Tim Barton’s Misleading Effort to Claim the Declaration of Independence Condemned Slavery

Tim Barton, son of Christian nationalist pseudo-historian David Barton and president of his WallBuilders organization, shares his father’s penchant for spreading lies and misinformation about the founding of this nation.

Earlier this week, Barton spoke at an “Awakening Night” event in Corpus Christi, Texas, where he engaged in a misleading effort to prove that the Founding Fathers were not all “racist, bigoted slaveholders.”

“How do you explain when they said that we were all created equal?” Barton asked. “Literally, I’ve heard professors, I’ve heard elected officials say, ‘Well, they only believe in equality for white people.'”

“Here’s the problem with making statements and accusations that you don’t know what you’re talking about,” Barton then asserted, without a hint of irony. “I would encourage everybody go back and read the original draft of the Declaration [of Independence]. … There are 24 grievances in the original draft of the Declaration. The last grievance is the longest grievance of the original draft—it’s nearly half of the page.”

Barton then read a passage from the draft that faulted King George III for the slave trade:

He has waged cruel war against human nature itself, violating it’s most sacred rights of life & liberty in the persons of a distant people who never offended him, captivating & carrying them into slavery in another hemisphere, or to incur miserable death in their transportation thither. this piratical warfare, the opprobrium of infidel powers, is the warfare of the CHRISTIAN king of Great Britain. determined to keep open a market where MEN should be bought & sold, he has prostituted his negative for suppressing every legislative attempt to prohibit or to restrain this execrable commerce: and that this assemblage of horrors might want no fact of distinguished die, he is now exciting those very people to rise in arms among us, and to purchase that liberty of which he has deprived them, & murdering the people upon whom he also obtruded them; thus paying off former crimes committed against the liberties of one people, with crimes which he urges them to commit against the lives of another.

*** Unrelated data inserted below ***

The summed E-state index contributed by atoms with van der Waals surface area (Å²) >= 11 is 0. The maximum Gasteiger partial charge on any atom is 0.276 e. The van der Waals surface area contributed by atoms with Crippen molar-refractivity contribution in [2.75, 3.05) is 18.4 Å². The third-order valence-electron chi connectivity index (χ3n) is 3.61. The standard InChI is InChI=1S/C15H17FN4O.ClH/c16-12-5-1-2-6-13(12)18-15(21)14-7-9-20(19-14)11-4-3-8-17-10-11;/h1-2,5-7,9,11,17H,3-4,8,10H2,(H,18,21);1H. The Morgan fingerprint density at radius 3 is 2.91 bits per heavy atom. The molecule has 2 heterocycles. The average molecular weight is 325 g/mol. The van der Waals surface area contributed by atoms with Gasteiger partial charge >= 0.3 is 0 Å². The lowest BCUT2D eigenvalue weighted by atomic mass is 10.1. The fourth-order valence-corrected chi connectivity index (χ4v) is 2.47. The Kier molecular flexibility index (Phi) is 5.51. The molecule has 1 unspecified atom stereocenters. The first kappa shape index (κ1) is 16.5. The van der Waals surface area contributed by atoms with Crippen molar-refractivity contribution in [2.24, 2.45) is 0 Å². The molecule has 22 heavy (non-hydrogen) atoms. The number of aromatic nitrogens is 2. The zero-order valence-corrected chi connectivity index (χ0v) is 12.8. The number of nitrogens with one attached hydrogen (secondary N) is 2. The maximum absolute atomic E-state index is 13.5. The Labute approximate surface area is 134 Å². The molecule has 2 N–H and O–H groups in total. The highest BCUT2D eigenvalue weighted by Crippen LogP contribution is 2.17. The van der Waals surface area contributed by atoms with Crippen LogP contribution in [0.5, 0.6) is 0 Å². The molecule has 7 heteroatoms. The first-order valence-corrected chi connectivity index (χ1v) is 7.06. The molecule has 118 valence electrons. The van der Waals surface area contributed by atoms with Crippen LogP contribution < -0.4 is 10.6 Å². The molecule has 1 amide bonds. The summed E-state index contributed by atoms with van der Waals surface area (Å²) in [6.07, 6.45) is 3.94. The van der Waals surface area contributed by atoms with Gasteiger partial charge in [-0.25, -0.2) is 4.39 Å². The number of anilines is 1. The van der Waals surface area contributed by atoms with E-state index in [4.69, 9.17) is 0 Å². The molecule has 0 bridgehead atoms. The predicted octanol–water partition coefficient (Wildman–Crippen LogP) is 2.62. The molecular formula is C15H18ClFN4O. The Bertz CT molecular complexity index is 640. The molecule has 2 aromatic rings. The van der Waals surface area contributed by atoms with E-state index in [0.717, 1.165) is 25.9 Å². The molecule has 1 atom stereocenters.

“They’re saying one of the biggest problems they have with the King is what he’s doing with the slave trade,” Barton declared. “Now, that seems a little odd from what we hear about the Founding Fathers. Let’s keep going. They said, ‘This piratical warfare, the opprobrium of infidel powers’—pause; this is important history that gets left out all the time. What is piratical warfare mean? It’s pirates. And the opprobrium of infidel powers? Infidel powers, that is non-believers. So powerful non-believers. And who were the powerful, non-believing pirates? They were the Muslims of North Africa who were the ones who actually started the African slave trade, exporting the slaves off of Africa. So the Founding Fathers are identifying the slave trade that the King is promoting is what these Muslim pirates are doing. He continued, ‘This is the warfare of the Christian king of Great Britain.’ The word Christian is the first word that is printed, it’s not in cursive. It’s printed and underlined. Why? Because he’s drawing your attention to it. This Christian King is doing what the Muslim pirates are doing. He continued, ‘Determined to keep open a market where men should be bought and sold.’ The word ‘men’ in the original draft is printed and fully capitalized.”

“When they wrote in the second paragraph that ‘all men are created equal,’ you know who they included? Everybody,” Barton proclaimed.

The reason that most people are likely unfamiliar with this passage of the Declaration of Independence is because it only appeared in the draft version of the document that was written by Thomas Jefferson, edited by the Committee of Five, and delivered to the Continental Congress.

The passage condemning the slave trade was subsequently removed by the delegates before the Declaration received final approval.

As historian Richard Beeman explained in his book, “Our Lives, Our Fortunes and Our Sacred Honor: The Forging of American Independence, 1774-1776,” Jefferson’s effort to blame King George III for the slave-trade was “inaccurate and unfair” and was ultimately removed “because of political pressure from slave-owing or slave-trading colonies.”

It is wildly misleading for Barton to assert that the Founding Fathers opposed slavery and the slave trade by citing a passage condemning them when that passage was deliberately removed from and does not appear in the final version of the Declaration of Independence. In fact, what does appear in the final version of the Declaration in an attack on King George III for having “excited domestic insurrections amongst us,” which is a reference to the British promise to grant freedom to any enslaved person who escaped and fought for England.

It seems that Tim Barton, like his father, is less interested in presenting accurate history to his right-wing Christian audiences than he is in misusing and misrepresenting history to bolster his own right-wing political agenda.

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